The Red Sox Had The Best Offense In Baseball This Year, And It Wasn’t Close

by NESN Staff

October 3, 2016

The secret to winning baseball games, believe it or not, is to score more runs than the other team. The Boston Red Sox did that and then some this season.

The Red Sox finished the 2016 regular season at 93-69, capturing their first American League East title since 2013 after back-to-back last place finishes in 2014 and 2015. There are many reasons behind Boston’s success this year, but one stands out above all others: This team can rake.

The Red Sox’s offense was the most dominant in baseball this season, and we have proof: Boston led all of Major League Baseball in 10 major offensive categories: at-bats, runs scored, hits, doubles, total bases, RBIs, batting average, on-base percentage, slugging percentage and OPS. The club’s run differential (plus-184) also was the best in baseball by 33 runs.

Only two National League clubs came remotely close to matching the Red Sox’s 878 runs scored: the Colorado Rockies (845 runs) and Chicago Cubs (808 runs). When you compare Boston’s offense to American League squads, the gap is even wider.

Runs  Hits Doubles RBIs Batting Avg. OPS
Red Sox 878 1598 343 836 .282 .810
2nd Place Team 777 (CLE) 1476 (DET) 308 (CLE) 746 (TEX) .267 (DET) .769 (DET)
Difference 101 122 35 90 .015 .041

In short, the Red Sox are in a class of their own, and they have an impressively balanced lineup to thank. Red Sox players had three of the AL’s best batting averages — Mookie Betts and Dustin Pedroia (.318, T-2nd) and David Ortiz (.315, T-6th) — and six everyday players hit .286 or higher.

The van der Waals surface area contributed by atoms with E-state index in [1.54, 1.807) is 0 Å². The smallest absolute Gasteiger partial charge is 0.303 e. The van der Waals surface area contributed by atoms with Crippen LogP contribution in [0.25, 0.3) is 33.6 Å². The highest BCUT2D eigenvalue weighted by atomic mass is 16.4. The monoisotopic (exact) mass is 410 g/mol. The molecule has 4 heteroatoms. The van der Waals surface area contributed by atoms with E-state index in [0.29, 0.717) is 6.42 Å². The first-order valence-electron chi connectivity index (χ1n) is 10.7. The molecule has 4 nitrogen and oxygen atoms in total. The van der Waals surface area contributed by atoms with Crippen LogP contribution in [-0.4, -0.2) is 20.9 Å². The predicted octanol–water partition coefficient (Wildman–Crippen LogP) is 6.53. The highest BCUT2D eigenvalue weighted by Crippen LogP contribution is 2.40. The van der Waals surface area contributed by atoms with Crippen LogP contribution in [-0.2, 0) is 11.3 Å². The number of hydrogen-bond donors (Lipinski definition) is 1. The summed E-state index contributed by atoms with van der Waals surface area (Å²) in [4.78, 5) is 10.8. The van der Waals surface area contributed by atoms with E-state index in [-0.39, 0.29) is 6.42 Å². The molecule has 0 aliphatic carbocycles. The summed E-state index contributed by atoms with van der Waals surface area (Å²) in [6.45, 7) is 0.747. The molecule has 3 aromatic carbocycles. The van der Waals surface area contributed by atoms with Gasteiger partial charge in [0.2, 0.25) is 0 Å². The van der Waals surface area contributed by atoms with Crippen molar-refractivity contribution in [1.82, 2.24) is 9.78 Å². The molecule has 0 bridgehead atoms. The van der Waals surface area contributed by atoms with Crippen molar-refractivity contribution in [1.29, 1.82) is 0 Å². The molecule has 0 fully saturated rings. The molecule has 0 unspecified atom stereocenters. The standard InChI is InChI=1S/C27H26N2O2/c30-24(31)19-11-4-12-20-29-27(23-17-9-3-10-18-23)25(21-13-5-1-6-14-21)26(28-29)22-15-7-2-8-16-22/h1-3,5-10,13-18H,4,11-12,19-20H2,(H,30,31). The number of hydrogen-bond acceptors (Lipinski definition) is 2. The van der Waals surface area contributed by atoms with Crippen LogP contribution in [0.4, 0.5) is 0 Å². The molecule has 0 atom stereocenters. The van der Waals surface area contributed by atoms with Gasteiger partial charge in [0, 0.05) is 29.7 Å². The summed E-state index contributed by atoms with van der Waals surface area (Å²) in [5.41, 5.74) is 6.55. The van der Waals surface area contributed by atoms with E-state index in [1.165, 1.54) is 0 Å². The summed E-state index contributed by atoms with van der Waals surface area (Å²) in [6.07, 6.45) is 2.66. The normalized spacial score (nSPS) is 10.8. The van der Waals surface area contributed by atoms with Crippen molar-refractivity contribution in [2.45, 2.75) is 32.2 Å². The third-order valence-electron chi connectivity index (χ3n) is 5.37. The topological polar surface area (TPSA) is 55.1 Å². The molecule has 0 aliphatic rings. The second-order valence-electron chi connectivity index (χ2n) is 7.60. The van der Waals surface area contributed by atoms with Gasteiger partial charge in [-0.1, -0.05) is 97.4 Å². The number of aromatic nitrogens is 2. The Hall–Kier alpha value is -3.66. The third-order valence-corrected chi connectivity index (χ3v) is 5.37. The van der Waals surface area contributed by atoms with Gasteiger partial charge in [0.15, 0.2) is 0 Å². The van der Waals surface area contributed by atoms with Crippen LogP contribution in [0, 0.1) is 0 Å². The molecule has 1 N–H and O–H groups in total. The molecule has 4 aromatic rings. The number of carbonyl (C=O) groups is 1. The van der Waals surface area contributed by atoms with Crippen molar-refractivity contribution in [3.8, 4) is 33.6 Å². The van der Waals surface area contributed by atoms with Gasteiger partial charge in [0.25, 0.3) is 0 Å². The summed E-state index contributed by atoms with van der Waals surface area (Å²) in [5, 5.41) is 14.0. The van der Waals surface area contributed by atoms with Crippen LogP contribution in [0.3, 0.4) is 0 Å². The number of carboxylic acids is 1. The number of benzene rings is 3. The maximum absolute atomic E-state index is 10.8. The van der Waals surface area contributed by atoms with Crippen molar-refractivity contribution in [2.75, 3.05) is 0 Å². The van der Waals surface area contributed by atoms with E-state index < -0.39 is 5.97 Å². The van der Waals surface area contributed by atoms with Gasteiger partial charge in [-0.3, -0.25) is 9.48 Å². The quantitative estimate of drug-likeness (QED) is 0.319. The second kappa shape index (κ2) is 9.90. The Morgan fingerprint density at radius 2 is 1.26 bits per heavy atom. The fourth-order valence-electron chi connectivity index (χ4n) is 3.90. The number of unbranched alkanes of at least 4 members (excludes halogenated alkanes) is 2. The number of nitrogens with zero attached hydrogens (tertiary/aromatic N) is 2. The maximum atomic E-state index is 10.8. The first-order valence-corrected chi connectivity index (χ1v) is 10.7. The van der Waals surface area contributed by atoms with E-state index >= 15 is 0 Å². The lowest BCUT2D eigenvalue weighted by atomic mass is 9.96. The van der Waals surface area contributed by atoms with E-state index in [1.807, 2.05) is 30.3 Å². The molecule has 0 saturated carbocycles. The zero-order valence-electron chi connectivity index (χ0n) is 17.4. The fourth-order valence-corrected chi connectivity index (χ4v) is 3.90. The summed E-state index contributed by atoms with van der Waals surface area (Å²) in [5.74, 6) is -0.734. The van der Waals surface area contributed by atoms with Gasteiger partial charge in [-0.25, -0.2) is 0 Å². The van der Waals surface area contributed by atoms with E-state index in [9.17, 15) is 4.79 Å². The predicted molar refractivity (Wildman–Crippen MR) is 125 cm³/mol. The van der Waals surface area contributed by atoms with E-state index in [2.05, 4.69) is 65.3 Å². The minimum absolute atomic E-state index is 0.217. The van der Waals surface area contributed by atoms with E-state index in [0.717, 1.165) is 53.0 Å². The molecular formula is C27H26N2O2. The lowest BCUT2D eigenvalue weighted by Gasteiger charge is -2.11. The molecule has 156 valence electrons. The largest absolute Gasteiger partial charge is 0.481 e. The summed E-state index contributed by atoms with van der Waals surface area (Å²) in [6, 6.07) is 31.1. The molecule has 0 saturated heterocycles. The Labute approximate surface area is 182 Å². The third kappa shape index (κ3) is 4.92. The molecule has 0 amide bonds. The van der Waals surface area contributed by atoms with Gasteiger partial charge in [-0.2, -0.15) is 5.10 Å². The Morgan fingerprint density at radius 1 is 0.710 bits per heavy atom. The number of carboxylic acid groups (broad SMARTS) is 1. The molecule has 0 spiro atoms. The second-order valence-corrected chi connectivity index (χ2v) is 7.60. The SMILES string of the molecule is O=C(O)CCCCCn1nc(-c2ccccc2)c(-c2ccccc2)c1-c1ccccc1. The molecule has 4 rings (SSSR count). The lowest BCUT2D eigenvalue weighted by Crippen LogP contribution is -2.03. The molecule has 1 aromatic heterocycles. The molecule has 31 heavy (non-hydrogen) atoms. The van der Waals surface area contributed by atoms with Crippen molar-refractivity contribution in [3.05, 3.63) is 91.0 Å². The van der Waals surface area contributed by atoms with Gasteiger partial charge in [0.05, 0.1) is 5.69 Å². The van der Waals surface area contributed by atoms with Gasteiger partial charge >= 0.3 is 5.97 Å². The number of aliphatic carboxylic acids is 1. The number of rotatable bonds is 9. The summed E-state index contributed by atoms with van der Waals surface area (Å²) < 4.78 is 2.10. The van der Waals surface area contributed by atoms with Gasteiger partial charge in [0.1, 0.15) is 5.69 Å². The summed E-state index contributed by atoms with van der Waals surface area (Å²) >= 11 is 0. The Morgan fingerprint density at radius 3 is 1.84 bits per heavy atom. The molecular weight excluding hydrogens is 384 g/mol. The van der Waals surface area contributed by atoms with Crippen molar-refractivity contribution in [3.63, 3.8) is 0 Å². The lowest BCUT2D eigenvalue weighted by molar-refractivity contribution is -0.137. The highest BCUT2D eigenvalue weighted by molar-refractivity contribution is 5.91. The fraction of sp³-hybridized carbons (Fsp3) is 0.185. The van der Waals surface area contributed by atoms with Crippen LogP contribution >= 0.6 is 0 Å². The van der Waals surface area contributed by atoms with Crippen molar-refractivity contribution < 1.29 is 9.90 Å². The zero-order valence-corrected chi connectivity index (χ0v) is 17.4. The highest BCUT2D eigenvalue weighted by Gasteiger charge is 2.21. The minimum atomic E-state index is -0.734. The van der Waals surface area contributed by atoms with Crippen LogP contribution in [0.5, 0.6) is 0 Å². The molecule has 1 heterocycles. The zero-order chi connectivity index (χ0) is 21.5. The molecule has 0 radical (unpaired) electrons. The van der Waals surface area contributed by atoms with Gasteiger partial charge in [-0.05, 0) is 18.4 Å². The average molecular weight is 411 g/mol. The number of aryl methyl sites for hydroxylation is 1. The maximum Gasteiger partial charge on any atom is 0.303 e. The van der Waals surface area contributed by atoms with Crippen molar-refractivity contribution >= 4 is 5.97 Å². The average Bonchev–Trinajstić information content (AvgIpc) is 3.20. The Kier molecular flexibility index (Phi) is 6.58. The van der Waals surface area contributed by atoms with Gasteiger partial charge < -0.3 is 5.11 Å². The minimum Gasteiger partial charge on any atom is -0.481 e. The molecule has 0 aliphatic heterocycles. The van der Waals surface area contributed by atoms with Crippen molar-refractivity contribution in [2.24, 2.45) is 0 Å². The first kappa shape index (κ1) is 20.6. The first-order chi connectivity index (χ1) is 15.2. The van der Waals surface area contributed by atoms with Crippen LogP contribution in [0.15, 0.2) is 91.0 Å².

In the power department, Ortiz, Betts and Hanley Ramirez became the first Red Sox trio ever to each tally 30-plus homers and 100-plus RBIs in the same season. Xander Bogaerts led all AL shortstops with 192 hits while clubbing a career-high 21 home runs, while Jackie Bradley Jr. also hit a career-high 26 dingers to go along with a .486 slugging percentage.

And we haven’t even mentioned the surprising seasons of catcher Sandy Leon, who still finished with a .310 batting average despite a rough second half, and rookie outfielder Andrew Benintendi, who amassed 31 hits in his first 105 MLB at-bats for a .295 average.

Boston has had its ups and downs this season, and the above stats are inflated slightly by a few massive blowouts of subpar teams. (The Red Sox won 20 games by seven runs or more this year, the most in baseball.) But this team still had a historic year at the plate, and no pitcher should want to face this lineup in the postseason.

Thumbnail photo via Bob DeChiara/USA TODAY Sports Images

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